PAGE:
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Felipe VI (born 30 January 1968) is the King of Spain. He ascended to the throne on 19 June 2014 following the abdication of his father, King Juan Carlos I. As heir apparent to the throne, he previously bore the title of Prince of Asturias, and worked to support philanthropic causes and to promote international fellowship among Spanish-speaking countries.

In accordance with the Spanish Constitution, as monarch, he is head of state and commander-in-chief of the Spanish Armed Forces, and also plays a role in promoting relations with Hispanic America, the “nations of its historical community”. He is married to Letizia Ortiz Rocasolano, with whom he has two daughters, Leonor and Sofía. Leonor, the elder, is his heir presumptive.

On 2 June 2014, King Juan Carlos announced his intent to abdicate in Felipe’s favour. Since the Constitution of Spain did not provide a specific mechanism for abdication and royal succession, the Spanish Cabinet began deliberations on an organic law to regulate Felipe’s succession on 3 June. The law had to be passed by a majority of all members of the Congress of Deputies, the lower house of the Cortes Generales (Parliament). According to Jesús Posada, the President of the Congress of Deputies, Felipe could have been proclaimed king as early as 18 June. On 4 June, El País of Madrid reported that Felipe would indeed be proclaimed king on 18 June.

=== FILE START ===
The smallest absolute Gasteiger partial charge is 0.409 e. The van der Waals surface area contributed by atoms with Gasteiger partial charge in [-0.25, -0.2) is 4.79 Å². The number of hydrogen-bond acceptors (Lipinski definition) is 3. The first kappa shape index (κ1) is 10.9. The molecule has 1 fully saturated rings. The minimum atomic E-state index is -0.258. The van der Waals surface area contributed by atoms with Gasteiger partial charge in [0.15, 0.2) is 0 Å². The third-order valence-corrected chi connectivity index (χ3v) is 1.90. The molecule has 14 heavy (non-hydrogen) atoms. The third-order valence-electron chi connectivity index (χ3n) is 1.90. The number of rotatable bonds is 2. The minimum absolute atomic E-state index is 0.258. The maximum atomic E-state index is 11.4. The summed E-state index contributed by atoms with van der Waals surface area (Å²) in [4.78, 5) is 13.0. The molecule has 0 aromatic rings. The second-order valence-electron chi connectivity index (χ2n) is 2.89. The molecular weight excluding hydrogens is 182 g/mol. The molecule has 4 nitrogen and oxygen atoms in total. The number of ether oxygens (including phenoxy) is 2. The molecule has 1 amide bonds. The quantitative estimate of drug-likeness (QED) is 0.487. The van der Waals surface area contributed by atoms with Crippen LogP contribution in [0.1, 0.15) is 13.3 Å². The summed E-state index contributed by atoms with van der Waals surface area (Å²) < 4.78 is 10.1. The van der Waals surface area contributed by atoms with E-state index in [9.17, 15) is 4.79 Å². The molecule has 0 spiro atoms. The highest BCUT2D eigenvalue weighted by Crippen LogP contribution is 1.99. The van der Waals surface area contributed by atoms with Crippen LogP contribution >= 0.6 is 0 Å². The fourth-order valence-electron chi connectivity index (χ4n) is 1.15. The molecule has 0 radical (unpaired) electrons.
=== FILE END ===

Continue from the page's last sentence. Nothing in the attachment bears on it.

Felipe ascended the throne at the stroke of midnight on 19 June; his father had signed the formal instrument of abdication just hours earlier.The next morning, after receiving the general’s sash from his father, he was formally enthroned in a low-key ceremony held in the Cortes. He swore to uphold the Constitution before formally being proclaimed king by Posada. Upon his accession, he became the youngest monarch in Europe, being nine months younger than King Willem-Alexander of the Netherlands.

As king, Felipe has fairly extensive reserve powers on paper. He is the guardian of the Constitution, responsible for ensuring it is obeyed. While he is nominally chief executive, it is expected that he will follow his father’s practice of taking a mostly ceremonial and representative role, acting largely on the advice of the government. He indicated as much in a speech to the Cortes on the day of his enthronement, saying that he would be “a loyal head of state who is ready to listen and understand, warn and advise as well as to defend the public interest at all times”.A poll conducted by El País, however, indicates that a majority of Spaniards wish that Felipe play a greater role in politics, with 75% of the 600 surveyed people stating that they would approve if he personally pushed the political parties to reach agreements on national problems. According to an El Mundo newspaper poll, Felipe had a greater approval than his father prior to his reign.

 

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